In this speaking activity students have to look at how to encourage migration to an imaginary city. They look at a number of projects to help support this and have to agree how to allocate a budget. The activity is based on themes from the British Council OPENCities project

Preparation
Download a copy of the budget worksheet for each student.


Procedure

  • Ask students which they think is better, living in the countryside or living in a city.
  • Put them in pairs to discuss the 'pros' and 'cons' of each. You can use images from Flickriver to help stimulate conversation and brainstorm some vocabulary. Click on this link to see urban images: http://flickriver.com/search/urban/ and this one for rural images: http://flickriver.com/search/rural/
  • Once they have had some time to discuss, elicit some feedback on the problems of cities and some of the good things.
  • Now tell them that they are going try to govern a small city. Give them the first part of the worksheet with the scenario on and ask them to read it. Check that they understand it and help with vocabulary.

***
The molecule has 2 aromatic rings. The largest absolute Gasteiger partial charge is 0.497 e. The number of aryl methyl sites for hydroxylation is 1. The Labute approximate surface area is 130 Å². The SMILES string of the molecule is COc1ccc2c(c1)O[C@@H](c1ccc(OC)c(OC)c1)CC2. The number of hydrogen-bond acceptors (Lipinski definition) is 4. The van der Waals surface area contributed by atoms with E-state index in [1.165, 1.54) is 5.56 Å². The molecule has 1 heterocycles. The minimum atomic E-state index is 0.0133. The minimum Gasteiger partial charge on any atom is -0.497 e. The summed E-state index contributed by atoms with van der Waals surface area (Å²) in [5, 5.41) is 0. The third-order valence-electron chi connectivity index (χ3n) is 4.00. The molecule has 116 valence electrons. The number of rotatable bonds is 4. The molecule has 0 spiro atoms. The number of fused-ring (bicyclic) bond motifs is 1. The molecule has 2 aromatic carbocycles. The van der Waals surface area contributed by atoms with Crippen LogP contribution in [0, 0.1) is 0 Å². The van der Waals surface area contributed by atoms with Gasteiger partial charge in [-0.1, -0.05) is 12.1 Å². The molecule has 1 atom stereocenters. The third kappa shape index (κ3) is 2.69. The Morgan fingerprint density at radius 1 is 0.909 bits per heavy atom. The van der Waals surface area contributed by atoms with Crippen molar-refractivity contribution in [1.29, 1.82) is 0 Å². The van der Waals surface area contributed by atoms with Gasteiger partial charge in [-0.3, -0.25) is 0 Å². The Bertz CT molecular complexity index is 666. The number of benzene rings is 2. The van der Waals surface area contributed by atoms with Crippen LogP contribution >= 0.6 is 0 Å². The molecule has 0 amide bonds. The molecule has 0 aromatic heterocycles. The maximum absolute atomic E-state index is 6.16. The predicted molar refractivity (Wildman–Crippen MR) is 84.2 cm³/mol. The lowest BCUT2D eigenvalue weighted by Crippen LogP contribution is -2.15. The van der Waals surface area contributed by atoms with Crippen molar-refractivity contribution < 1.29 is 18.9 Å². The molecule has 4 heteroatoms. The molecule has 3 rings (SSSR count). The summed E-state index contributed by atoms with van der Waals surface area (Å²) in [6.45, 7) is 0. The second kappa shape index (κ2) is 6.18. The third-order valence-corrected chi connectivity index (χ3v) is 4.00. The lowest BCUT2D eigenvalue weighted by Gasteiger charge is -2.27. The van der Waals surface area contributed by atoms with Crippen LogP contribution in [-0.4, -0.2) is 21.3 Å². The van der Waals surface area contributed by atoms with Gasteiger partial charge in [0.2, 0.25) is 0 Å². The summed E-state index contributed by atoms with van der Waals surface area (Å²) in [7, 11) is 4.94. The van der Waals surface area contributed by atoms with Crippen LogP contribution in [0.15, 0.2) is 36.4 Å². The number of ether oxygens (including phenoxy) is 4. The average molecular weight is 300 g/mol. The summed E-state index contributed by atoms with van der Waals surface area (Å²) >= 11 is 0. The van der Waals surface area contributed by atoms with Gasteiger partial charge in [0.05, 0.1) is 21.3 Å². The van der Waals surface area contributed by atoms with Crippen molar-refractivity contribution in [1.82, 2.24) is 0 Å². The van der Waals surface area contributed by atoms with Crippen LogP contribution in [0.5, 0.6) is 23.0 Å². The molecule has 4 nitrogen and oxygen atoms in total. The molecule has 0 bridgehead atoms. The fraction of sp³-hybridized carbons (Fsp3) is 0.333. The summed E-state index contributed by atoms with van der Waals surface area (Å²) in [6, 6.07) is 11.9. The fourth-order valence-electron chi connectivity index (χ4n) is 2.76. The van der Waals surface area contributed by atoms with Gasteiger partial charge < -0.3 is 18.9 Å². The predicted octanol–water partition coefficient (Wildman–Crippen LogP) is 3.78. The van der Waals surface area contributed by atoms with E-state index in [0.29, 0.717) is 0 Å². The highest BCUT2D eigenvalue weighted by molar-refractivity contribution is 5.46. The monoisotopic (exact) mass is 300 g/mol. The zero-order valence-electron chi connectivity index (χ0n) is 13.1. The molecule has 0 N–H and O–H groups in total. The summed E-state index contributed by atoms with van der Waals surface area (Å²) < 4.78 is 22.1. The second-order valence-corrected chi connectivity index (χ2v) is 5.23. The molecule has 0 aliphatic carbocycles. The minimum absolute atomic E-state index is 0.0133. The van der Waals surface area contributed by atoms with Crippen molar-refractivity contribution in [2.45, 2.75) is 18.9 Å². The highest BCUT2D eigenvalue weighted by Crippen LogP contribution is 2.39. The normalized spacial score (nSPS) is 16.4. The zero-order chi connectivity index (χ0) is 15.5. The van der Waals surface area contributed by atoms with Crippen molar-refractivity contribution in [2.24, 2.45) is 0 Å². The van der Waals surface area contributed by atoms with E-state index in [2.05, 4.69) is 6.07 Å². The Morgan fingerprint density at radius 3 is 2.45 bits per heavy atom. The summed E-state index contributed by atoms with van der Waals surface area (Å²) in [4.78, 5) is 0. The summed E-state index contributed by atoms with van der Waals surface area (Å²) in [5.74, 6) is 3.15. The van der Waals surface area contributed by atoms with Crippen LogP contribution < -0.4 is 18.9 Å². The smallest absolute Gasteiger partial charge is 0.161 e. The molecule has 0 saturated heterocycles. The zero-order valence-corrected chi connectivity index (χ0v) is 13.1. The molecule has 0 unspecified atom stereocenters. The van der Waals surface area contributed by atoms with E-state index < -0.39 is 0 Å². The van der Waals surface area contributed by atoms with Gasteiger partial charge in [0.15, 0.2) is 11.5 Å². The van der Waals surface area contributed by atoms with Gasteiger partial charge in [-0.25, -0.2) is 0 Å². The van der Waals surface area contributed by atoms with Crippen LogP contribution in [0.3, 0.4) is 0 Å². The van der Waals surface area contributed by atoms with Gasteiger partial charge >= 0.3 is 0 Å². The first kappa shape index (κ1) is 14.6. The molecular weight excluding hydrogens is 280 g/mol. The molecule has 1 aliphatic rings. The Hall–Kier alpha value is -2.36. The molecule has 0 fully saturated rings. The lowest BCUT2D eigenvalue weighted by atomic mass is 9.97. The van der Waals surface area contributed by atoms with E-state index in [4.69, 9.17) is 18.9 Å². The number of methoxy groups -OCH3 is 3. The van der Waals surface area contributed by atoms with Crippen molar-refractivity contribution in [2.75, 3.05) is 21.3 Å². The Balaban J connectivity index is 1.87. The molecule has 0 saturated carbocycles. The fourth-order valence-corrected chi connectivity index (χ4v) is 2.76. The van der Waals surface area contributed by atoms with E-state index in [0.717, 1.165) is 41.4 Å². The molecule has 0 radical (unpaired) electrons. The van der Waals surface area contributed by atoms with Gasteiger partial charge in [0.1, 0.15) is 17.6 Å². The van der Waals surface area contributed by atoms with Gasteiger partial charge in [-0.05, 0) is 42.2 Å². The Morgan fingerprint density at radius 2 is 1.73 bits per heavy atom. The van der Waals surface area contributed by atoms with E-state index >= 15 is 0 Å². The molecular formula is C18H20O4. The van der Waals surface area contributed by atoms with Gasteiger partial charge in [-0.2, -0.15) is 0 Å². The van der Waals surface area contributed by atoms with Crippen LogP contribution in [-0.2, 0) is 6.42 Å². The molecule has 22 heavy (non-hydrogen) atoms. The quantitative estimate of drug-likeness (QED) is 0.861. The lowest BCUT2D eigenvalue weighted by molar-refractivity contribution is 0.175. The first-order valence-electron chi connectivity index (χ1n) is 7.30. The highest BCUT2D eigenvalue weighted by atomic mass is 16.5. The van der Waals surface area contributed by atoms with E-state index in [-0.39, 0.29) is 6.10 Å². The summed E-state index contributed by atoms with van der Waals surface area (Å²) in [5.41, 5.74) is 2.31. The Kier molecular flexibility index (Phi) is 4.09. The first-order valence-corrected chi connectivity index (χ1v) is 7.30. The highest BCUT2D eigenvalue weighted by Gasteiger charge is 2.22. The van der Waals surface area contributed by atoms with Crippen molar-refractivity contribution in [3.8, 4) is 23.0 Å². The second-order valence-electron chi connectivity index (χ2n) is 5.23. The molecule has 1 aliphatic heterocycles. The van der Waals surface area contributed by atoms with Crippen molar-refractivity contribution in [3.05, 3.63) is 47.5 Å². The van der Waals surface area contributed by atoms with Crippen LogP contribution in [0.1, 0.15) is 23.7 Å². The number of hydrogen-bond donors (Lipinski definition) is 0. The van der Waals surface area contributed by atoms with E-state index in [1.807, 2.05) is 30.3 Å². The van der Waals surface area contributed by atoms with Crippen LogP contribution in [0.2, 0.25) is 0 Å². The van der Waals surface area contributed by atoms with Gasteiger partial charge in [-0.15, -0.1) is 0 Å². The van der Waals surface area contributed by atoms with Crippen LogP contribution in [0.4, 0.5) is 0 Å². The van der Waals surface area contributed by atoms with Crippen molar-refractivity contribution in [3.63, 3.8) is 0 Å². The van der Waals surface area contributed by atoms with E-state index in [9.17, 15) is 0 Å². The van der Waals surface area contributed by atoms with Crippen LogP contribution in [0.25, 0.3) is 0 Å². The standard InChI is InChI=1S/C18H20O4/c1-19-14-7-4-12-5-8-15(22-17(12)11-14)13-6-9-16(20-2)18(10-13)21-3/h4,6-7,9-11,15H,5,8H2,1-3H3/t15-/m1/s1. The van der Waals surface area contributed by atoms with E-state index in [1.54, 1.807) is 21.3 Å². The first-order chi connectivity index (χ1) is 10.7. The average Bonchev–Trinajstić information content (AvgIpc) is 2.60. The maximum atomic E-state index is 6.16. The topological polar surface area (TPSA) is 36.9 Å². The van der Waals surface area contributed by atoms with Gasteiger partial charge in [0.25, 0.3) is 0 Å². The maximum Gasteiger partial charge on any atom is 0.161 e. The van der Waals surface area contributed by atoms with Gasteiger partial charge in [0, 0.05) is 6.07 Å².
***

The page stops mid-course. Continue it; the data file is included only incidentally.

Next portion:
• Next put the students into groups. Give some of the students roles within the group. Make one student (choose one of the stronger speakers) the chair person and tell the students to make sure everyone has a chance to share their opinion. Also make one student responsible for taking notes on the final budget.
  • Now tell them to read through the problems and discuss them together, then decide on how much of the budget they will give to each project. To make this more challenging you could also tell them that they can only fund 6 of the 8 projects and two will have to be stopped.
  • Give each group time to work at their budget. Once the groups have finished their discussion, tell them that they need to present their budget and the rationality for it. Give them some time to prepare a short presentation, then regroup the students so that they are with people from a different group and ask them to compare budgets.
  • You could follow this up with a written task getting students to write up a draft proposal of their budget and the justification for their spending.


An alternative approach to this discussion is to have groups of 8 people and make one person responsible for each project. They then have to argue for a percentage of the budget and convince others in the group that their project should be funded.

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